A family heads to an isolated hotel for the winter where an evil and spiritual presence influences the father into violence, while his psychic son sees horrific forebodings from the past and of the future.
In future Britain, charismatic delinquent Alex DeLarge is jailed and volunteers for an experimental aversion therapy developed by the government in an effort to solve society's crime problem - but not all goes according to plan.
A mentally unstable Vietnam war veteran works as a night-time taxi driver in New York City where the perceived decadence and sleaze feeds his urge for violent action, attempting to save a preadolescent prostitute in the process.
Robert De Niro,
Signing a contract, Jack Torrance, a normal writer and former teacher agrees to take care of a hotel which has a long, violent past that puts everyone in the hotel in a nervous situation. While Jack slowly gets more violent and angry of his life, his son, Danny, tries to use a special talent, the "Shining", to inform the people outside about whatever that is going on in the hotel. Written by
J. S. Golden
Stephen King got the idea for The Shining while his family were staying at the Stanley Hotel in Estes Park, Colorado. They were the last guests before it shut down for the Winter. He saw a group of nuns leaving the hotel, and it got him thinking that the place had suddenly become godless. The King family stayed in Room 217, the haunted room in the novel but Room 237 in the film; a fire hose also resembled a snake (which doesn't appear in the film but does in The Shining (1997) TV mini-series), and King had already been playing around with a story idea about a boy with ESP, so he combined the two plotlines. See more »
The song played in the ballroom scenes is "Midnight, the Stars, and You", which wasn't recorded until 1932, 11 years after the scene takes place. This fits with the recurring theme of a time warp paradox. See more »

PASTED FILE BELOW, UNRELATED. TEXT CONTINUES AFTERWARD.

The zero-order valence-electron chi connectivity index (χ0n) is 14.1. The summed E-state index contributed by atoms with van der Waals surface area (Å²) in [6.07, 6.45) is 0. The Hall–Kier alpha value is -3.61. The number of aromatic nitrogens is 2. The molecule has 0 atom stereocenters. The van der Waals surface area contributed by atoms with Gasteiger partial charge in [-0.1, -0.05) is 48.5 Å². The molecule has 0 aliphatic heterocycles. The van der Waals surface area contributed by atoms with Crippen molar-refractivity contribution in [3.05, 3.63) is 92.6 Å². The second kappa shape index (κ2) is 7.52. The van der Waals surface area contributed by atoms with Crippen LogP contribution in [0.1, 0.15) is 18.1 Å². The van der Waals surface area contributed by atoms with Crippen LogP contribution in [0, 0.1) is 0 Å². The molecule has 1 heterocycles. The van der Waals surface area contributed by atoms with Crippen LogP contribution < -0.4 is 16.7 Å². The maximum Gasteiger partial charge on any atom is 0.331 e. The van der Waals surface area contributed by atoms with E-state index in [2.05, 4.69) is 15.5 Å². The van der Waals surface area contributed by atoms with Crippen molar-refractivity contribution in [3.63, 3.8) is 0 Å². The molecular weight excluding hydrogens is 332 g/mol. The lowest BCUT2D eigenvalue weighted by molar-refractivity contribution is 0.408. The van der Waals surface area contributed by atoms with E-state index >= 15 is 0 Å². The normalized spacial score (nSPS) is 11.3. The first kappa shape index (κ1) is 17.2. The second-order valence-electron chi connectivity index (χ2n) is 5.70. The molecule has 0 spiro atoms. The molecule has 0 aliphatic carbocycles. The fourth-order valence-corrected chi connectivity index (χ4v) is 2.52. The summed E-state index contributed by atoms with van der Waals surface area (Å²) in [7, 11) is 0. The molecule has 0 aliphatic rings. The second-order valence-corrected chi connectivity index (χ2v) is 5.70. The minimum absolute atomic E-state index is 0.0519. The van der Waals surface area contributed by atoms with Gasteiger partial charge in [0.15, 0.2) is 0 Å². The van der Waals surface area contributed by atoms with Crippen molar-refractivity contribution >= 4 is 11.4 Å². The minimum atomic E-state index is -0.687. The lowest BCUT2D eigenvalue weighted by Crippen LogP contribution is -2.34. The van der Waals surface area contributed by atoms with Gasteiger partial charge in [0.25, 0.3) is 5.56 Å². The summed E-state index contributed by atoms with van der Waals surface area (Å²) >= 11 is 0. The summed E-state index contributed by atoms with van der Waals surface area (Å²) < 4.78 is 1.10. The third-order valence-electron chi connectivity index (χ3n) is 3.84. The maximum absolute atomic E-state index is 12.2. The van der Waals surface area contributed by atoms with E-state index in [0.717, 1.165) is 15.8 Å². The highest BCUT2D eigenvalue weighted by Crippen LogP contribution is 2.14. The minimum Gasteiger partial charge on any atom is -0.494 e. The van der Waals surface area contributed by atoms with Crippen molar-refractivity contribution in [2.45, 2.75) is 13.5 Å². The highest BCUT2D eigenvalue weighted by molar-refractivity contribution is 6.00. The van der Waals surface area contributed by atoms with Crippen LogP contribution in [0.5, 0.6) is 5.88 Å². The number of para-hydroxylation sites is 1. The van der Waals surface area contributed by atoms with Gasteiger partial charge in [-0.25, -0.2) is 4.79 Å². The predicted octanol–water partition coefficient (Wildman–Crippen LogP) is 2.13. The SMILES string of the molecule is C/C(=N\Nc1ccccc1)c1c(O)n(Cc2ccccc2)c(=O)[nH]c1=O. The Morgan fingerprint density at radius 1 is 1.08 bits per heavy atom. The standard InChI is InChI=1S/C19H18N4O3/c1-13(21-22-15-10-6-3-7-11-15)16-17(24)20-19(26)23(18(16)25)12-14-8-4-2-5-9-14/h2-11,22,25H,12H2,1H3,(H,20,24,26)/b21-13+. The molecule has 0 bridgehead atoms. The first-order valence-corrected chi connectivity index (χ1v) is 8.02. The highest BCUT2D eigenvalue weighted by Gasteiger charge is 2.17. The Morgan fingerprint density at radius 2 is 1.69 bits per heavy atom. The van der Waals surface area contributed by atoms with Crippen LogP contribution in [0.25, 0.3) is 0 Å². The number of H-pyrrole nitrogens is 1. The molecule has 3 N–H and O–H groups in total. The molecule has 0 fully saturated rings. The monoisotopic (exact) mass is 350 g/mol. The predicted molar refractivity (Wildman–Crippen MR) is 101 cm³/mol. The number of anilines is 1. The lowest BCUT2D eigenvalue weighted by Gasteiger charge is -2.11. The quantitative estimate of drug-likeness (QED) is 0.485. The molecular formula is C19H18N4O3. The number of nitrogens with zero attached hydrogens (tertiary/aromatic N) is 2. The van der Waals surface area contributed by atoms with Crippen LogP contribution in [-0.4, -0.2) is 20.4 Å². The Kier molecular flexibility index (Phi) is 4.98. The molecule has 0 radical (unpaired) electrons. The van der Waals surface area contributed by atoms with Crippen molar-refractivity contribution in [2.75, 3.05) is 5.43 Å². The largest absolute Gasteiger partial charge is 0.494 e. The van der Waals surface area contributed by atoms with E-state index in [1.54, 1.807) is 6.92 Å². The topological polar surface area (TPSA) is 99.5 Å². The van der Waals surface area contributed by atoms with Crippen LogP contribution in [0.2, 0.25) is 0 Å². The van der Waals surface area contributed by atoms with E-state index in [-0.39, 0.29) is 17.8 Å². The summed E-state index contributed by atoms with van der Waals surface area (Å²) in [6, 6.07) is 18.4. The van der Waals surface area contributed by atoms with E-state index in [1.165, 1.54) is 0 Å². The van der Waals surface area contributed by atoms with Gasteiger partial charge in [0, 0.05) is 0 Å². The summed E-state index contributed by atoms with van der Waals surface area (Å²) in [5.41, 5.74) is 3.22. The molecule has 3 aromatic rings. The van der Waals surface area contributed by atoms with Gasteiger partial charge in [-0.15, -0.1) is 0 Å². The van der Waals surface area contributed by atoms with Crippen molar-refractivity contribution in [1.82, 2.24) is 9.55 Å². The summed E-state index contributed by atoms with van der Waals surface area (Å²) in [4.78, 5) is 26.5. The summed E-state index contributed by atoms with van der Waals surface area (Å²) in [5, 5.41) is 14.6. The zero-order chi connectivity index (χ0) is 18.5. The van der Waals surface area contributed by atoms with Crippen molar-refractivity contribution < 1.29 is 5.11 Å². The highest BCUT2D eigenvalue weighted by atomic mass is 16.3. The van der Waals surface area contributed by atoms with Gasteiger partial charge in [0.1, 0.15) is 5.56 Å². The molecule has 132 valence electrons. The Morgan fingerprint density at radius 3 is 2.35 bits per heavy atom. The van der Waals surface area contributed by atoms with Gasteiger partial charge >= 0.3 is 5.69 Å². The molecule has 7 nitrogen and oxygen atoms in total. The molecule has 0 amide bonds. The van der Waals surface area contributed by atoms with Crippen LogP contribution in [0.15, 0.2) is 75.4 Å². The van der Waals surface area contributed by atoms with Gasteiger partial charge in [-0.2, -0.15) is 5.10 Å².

Hi, I've got an appointment with Mr. Ullman. My name is Jack Torrance.
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The party music plays over the closing credits. After it ends, we hear the Overlook Hotel ghosts applaud. They then talk amongst themselves until their voices fade away. See more »
Amazing achievement in filmmaking and the art of terror.
Chilling, majestic piece of cinematic fright, this film combines all the great elements of an intellectual thriller, with the grand vision of a director who has the instinctual capacity to pace a moody horror flick within the realm of his filmmaking genius that includes an eye for the original shot, an ice-cold soundtrack and an overall sense of dehumanization. This movie cuts through all the typical horror movies like a red-poker through a human eye, as it allows the viewer to not only feel the violence and psychosis of its protagonist, but appreciate the seed from which the derangement stems. One of the scariest things for people to face is the unknown and this film presents its plotting with just that thought in mind. The setting is perfect, in a desolate winter hideaway. The quietness of the moment is a character in itself, as the fermenting aggressor in Jack Torrance's mind wallows in this idle time, and breeds the devil's new playground. I always felt like the presence of evil was dormant in all of our minds, with only the circumstances of the moment, and the reasons given therein, needed to wake its violent ass and pounce over its unsuspecting victims. This film is a perfect example of this very thought.
And it is within this film's subtle touches of the canvas, the clackity-clacks of the young boy's big wheel riding along the empty hallways of the hotel, the labyrinthian garden representing the mind's fine line between sane and insane, Kubrick's purposely transfixed editing inconsistencies, continuity errors and set mis-arrangements, that we discover a world guided by the righteous and tangible, but coaxed away by the powerful and unknown. I have never read the book upon which the film is based, but without that as a comparison point, I am proud to say that this is one of the most terrifying films that I have ever seen. I thought that the runtime of the film could've been cut by a little bit, but then again, I am not one of the most acclaimed directors in the history of film, so maybe I should keep my two-cent criticisms over a superb film, to myself. All in all, this movie captures your attention with its grand form and vision, ropes you in with some terror and eccentric direction, and ties you down and stabs you in the heart with its cold-eyed view of the man's mind gone overboard, creepy atmosphere and the loss of humanity.
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